David ben Joseph Coen Bakri
(born about 1770; died Feb. 4, 1811) was a financier and chief of the Algerian Jews.
His financial abilities placed him early at the head of the important firm "Bakri Brothers", founded by his father. In 1797 David married Aziza, a niece of the powerful Naphtali Busnash
, who at that time became a partner in the firm, which then assumed the name "Bakri Busnash". Supported by the regency
, which was but a tool in the hands of Busnash, and skillfully managed by David, the company expanded its business at sea, and many European governments entrusted them with the management of their Algerian money affairs. On several occasions they defied the British government in purchasing from French privateers
the vessels that they had captured from the allies. During the dearth of food in France they supplied the latter with a considerable quantity of wheat on credit; and on their advice the Dey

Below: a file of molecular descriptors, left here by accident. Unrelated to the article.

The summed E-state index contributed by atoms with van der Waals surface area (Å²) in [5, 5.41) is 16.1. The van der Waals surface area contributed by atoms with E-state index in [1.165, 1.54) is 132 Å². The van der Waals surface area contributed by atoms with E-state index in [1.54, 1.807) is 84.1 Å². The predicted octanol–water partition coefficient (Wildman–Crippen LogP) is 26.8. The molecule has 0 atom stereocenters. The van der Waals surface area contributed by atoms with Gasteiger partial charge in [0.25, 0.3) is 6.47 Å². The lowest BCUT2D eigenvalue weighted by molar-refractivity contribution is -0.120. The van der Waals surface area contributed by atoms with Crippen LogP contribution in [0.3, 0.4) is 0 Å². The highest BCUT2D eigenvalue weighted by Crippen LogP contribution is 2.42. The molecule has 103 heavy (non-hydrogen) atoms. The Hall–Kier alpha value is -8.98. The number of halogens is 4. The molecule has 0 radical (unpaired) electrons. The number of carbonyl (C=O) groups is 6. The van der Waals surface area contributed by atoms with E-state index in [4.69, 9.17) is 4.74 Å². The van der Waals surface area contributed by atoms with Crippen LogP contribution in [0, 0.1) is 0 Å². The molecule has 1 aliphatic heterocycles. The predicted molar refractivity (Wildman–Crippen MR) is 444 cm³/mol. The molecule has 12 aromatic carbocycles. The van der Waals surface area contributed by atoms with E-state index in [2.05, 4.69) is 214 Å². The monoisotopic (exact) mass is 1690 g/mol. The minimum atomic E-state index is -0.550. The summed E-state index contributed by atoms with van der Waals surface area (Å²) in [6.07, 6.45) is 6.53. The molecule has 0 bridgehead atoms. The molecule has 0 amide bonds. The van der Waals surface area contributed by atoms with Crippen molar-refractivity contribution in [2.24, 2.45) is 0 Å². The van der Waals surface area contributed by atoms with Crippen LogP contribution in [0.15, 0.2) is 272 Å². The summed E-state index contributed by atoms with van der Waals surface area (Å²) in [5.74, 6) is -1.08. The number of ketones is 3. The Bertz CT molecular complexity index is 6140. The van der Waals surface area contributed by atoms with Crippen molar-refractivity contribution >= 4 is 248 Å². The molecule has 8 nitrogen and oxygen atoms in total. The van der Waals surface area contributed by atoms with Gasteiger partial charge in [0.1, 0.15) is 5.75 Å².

authorized a loan to the French Directory
of five million francs, the credit for which was eventually transferred to them.
The settlement of this loan brought about thirty years later the definitive rupture between the regency and France, and, finally, the conquest of Algeria
by the French. On the assassination of Busnash and the anti-Jewish riots which followed it, the firm "Bakri Busnash" became insolvent; and David himself was thrown into prison under the pretext that the firm owed the regency a sum of five million francs. Set free on a... Read More